No pressure, but Sunday’s Super Bowl marked the 30th anniversary of Whitney Houston’s iconic rendition of the National Anthem. And, it happened in Tampa.
How could anyone forget? Houston sang the Star-Spangled Banner for Super Bowl 25 at then-Tampa Stadium, backed by the Florida Orchestra. Houston’s rendition was not only triumphant, breathtaking, free and brave, it reframed the song as one that exists for Black Americans, too.
In this era of rawness and racial reckoning, the oft-troubled NFL brought together two artists from disparate backgrounds as a showcase of solidarity. Jazmine Sullivan, a Black R&B star, and Eric Church, a white country star, teamed up for the first-ever Super Bowl duet of the song. Before the show, both admitted they didn’t know much about the other.
“We definitely come from two totally different, um, everything,” Sullivan told Entertainment Tonight. “But, I’m excited. I think it will be cool to blend the different sounds of music and just show some unity.”
After the Jan. 6 Capitol riots, Church told the Los Angeles Times, “It feels like an important time for a patriotic moment. An important time for unity. The fact that I’m a Caucasian country singer and she’s an African-American R&B singer — I think the country needs that.”
The Houston moment wasn’t lost on Sullivan, who appeared to rehearse in a similar white track suit to the iconic one Houston wore in 1991.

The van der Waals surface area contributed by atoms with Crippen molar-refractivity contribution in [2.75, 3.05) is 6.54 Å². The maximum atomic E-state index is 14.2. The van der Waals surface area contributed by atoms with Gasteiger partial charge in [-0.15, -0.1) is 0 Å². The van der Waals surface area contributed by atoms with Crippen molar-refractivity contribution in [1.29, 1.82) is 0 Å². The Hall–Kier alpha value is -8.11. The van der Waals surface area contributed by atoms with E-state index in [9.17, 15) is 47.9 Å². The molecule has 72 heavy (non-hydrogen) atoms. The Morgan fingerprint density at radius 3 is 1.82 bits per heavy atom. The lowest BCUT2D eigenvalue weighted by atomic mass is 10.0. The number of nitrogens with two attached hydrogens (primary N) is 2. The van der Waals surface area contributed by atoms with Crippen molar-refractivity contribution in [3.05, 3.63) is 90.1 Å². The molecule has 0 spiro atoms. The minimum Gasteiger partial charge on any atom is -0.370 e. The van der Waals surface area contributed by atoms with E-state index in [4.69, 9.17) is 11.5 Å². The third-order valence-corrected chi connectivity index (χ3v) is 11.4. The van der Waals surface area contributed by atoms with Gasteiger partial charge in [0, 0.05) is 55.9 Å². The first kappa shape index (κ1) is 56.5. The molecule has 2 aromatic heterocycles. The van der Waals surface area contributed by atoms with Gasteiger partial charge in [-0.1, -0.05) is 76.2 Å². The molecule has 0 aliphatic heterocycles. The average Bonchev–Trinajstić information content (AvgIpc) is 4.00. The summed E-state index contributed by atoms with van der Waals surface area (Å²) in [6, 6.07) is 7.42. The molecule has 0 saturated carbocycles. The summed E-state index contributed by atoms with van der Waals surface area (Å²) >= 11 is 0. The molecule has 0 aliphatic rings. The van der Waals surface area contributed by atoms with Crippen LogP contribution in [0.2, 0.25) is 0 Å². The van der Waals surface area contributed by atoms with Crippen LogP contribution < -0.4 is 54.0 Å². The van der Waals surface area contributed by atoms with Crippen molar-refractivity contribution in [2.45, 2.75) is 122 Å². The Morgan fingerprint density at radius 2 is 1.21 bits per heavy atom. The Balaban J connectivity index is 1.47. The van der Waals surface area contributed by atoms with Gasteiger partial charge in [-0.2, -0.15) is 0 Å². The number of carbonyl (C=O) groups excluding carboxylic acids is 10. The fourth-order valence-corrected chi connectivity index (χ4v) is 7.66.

First up at Raymond James Stadium was award-winning singer and songwriter H.E.R., delivering a rendition of America the Beautiful that started sweet and introspective and roared to a finish, showcasing dazzling skills on electric guitar. Rapper Warren “Wawa” Snipe performed alongside H.E.R., Sullivan and Church in American Sign Language.
Then Sullivan and Church stood side-by-side, kicking off a swinging, bluesy arrangement of the anthem, Church clad in nonpartisan purple, Sullivan in all white. They harmonized, fireworks blasting off behind them. Church held the song steady, but he seemed to know it wasn’t his show. It was Sullivan’s voice that soared above it all, climbing the scales victoriously to the apex of those vital words. Free. Brave.
Was it Whitney? No, nothing will ever be. But in this moment, it was a good thing, and something we might talk about in another 30 years.
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